You just finished your degree. It’s time to find a job and become an adult. It’s daunting, knowing that education is over, and once you get a job, that’s the rest of your life. So what do you do now?

Well, the answer is pretty simple, surprisingly. You take some time to figure it out. I know that doesn’t sound particularly helpful, but hear me out.

Getting a degree is tiresome. Working towards any final educational goal is tiresome, actually. So take a break. Take some time to figure out what it is that you really want to do, and don’t feel limited by what you already have. I have a law degree. You might think that that means I only have one path ahead of me but it doesn't. Whatever you have, is individual to you, and you should use it in whichever way is best for you. That degree gave you skills. It gave you knowledge, and it gave you determination. And sure, you might not use those skills in the way they were meant to. But that doesn’t mean you can’t still use them nonetheless.

It’s time for that obligatory part of every semi-motivational piece of work when we start with the name-dropping. Samuel L. Jackson originally studied Architecture…a far cry away from acting. Likewise, Courtney Cox (known for playing Monica in Friends) also studied Architecture and Interior Design before landing her role. Russell Howard started his stand-up career while studying Economics, and Margret Thatcher originally worked as a research chemist. Hugh Jackman was a PE teacher!

A lot of people ended up doing something completely different from what they originally planned. Not many people are where they thought they would be.

I put the skills that I developed over the span of three-year law degree to good use writing these articles including the very one you’re reading. A degree gives you patience. It gives you understanding, and dedication. It gives you the ability to read large pieces of text and summarise it to the key pieces of information. I then used this skill, paired my own general enjoyment for creative writing to create these informational pieces of work.

Your degree does not define who you are, and regardless of how you use it, it is never and will never be a waste. Before I start to wrap this up, I would also like to add that it is never too late to try something new. If this appeals to you, be sure to check out the GreenTruth Conference . These talks will be an excellent networking opportunity, and will be covering a range of climate and environment-related topics. The environment is the future, and it could be yours too.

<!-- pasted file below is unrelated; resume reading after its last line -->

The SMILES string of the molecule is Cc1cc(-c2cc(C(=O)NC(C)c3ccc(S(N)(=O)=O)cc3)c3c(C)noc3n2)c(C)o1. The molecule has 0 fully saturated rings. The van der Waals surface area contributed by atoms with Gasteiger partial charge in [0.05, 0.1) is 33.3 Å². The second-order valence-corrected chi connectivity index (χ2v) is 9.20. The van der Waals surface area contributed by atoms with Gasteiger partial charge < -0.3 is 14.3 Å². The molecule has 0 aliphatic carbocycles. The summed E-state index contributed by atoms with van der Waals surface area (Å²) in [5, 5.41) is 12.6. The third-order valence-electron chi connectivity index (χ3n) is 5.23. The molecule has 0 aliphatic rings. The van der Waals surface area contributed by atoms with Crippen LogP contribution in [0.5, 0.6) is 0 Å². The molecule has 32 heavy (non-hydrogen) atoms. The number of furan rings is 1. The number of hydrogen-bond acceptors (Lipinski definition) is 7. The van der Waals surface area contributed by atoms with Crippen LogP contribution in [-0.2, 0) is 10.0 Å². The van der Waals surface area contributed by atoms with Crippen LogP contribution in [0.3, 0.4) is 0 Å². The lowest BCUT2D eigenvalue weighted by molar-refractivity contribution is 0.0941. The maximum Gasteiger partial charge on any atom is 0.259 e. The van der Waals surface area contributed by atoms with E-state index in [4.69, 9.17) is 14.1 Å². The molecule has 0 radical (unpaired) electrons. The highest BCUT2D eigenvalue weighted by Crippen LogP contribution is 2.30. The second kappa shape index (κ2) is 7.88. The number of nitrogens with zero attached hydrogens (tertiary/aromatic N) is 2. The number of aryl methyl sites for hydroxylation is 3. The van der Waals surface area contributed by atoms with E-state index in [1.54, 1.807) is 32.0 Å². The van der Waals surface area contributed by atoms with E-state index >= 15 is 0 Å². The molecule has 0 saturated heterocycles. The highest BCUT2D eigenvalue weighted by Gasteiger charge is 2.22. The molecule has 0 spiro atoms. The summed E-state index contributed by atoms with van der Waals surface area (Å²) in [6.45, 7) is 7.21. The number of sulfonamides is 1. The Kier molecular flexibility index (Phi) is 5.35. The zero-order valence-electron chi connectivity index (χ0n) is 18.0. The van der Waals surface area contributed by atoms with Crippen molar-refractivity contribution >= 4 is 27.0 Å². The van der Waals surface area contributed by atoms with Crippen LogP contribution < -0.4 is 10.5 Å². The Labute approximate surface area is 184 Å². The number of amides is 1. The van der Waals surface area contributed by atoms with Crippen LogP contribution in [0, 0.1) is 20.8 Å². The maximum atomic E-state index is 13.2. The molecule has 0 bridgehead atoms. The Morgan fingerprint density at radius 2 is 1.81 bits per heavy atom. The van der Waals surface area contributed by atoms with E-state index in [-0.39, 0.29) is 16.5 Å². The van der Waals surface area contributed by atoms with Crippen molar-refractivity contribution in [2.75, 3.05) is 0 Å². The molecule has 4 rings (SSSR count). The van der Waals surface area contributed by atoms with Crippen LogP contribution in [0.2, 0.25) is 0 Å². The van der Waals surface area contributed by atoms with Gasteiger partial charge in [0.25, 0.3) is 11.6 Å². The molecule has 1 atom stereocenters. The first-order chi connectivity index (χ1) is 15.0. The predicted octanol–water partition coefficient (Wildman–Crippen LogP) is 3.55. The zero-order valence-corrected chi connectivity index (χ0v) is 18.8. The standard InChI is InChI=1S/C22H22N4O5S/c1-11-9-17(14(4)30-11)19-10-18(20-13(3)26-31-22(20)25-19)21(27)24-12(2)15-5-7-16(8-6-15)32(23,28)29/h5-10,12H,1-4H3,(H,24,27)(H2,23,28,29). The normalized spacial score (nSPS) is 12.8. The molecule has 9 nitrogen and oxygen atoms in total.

Everyone in life moves at their own pace. Whether that’s walking to the shops, or walking through the doors of their brand-new career, it takes everyone a different amount of time to get there.

And I want to tell you one thing. Something that I wish somebody had told me a long time ago. No matter what you think you have, no matter what you think defines you, or how special you think you are or aren’t, I can guarantee you that you have one thing that nobody else has.

You have yourself.

You have your own brain, your own way of thinking, of getting to the solution of a problem. You have your own motivations, goals, and speed at doing things. You might not be the brightest. You might not be the fastest. But you are you. The people before you may have walked so that you could run, but at the end of the day, that doesn’t take away from anything that you’ve done. Anything that you’ve achieved.

Because you are who you are, and that should be a selling point enough.

  • (n.d.) Career inspiration: what famous people did for their degrees, Targetjobs. (Accessed: January 05, 2022)

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An inspiring piece @Chenise Jones, what you describe is not a "21-years-old" thing, we all go through the questioning phase of life where you know your background and where this "should" lead, but we feel something in our stomach saying that there is something else out there that fits with our inner self. Not ignoring it is an excellent idea that not so many have. It says our truth which is what really counts for our fulfilment.